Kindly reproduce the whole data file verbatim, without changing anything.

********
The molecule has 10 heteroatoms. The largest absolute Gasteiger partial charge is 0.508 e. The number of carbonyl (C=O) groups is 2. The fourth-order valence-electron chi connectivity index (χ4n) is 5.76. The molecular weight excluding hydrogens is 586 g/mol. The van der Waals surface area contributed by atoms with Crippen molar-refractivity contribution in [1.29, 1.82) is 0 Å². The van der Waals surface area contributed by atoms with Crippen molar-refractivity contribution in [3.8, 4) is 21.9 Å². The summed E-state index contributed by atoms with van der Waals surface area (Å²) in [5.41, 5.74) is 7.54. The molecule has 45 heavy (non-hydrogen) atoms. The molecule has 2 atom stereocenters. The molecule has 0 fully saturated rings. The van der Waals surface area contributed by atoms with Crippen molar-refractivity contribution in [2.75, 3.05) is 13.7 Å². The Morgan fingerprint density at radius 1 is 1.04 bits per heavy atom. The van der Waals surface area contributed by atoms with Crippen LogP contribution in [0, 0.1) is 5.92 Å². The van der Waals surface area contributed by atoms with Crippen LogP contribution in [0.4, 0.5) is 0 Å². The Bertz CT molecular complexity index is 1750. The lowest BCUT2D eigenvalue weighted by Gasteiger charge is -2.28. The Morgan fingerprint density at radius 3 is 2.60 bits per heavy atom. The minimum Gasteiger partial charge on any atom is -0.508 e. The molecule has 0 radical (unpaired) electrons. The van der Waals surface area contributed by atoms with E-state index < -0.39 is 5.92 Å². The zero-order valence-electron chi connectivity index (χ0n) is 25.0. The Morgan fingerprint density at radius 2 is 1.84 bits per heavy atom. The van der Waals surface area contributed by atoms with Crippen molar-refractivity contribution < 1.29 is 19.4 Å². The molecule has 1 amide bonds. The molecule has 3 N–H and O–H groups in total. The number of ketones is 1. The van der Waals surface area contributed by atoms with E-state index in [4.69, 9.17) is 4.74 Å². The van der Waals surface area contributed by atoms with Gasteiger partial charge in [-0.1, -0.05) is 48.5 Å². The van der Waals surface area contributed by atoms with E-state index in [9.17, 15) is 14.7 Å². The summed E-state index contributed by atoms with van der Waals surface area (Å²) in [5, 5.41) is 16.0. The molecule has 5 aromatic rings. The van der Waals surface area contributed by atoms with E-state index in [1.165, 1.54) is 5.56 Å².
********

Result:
The molecule has 10 heteroatoms. The largest absolute Gasteiger partial charge is 0.508 e. The number of carbonyl (C=O) groups is 2. The fourth-order valence-electron chi connectivity index (χ4n) is 5.76. The molecular weight excluding hydrogens is 586 g/mol. The van der Waals surface area contributed by atoms with Crippen molar-refractivity contribution in [1.29, 1.82) is 0 Å². The van der Waals surface area contributed by atoms with Crippen molar-refractivity contribution in [3.8, 4) is 21.9 Å². The summed E-state index contributed by atoms with van der Waals surface area (Å²) in [5.41, 5.74) is 7.54. The molecule has 45 heavy (non-hydrogen) atoms. The molecule has 2 atom stereocenters. The molecule has 0 fully saturated rings. The van der Waals surface area contributed by atoms with Crippen molar-refractivity contribution in [2.75, 3.05) is 13.7 Å². The Morgan fingerprint density at radius 1 is 1.04 bits per heavy atom. The van der Waals surface area contributed by atoms with Crippen LogP contribution in [0, 0.1) is 5.92 Å². The van der Waals surface area contributed by atoms with Crippen LogP contribution in [0.4, 0.5) is 0 Å². The Bertz CT molecular complexity index is 1750. The lowest BCUT2D eigenvalue weighted by Gasteiger charge is -2.28. The Morgan fingerprint density at radius 3 is 2.60 bits per heavy atom. The minimum Gasteiger partial charge on any atom is -0.508 e. The molecule has 0 radical (unpaired) electrons. The van der Waals surface area contributed by atoms with E-state index < -0.39 is 5.92 Å². The zero-order valence-electron chi connectivity index (χ0n) is 25.0. The Morgan fingerprint density at radius 2 is 1.84 bits per heavy atom. The van der Waals surface area contributed by atoms with Crippen molar-refractivity contribution < 1.29 is 19.4 Å². The molecule has 1 amide bonds. The molecule has 3 N–H and O–H groups in total. The number of ketones is 1. The van der Waals surface area contributed by atoms with E-state index in [4.69, 9.17) is 4.74 Å². The van der Waals surface area contributed by atoms with Gasteiger partial charge in [-0.1, -0.05) is 48.5 Å². The van der Waals surface area contributed by atoms with E-state index in [9.17, 15) is 14.7 Å². The summed E-state index contributed by atoms with van der Waals surface area (Å²) in [5, 5.41) is 16.0. The molecule has 5 aromatic rings. The van der Waals surface area contributed by atoms with E-state index in [1.165, 1.54) is 5.56 Å².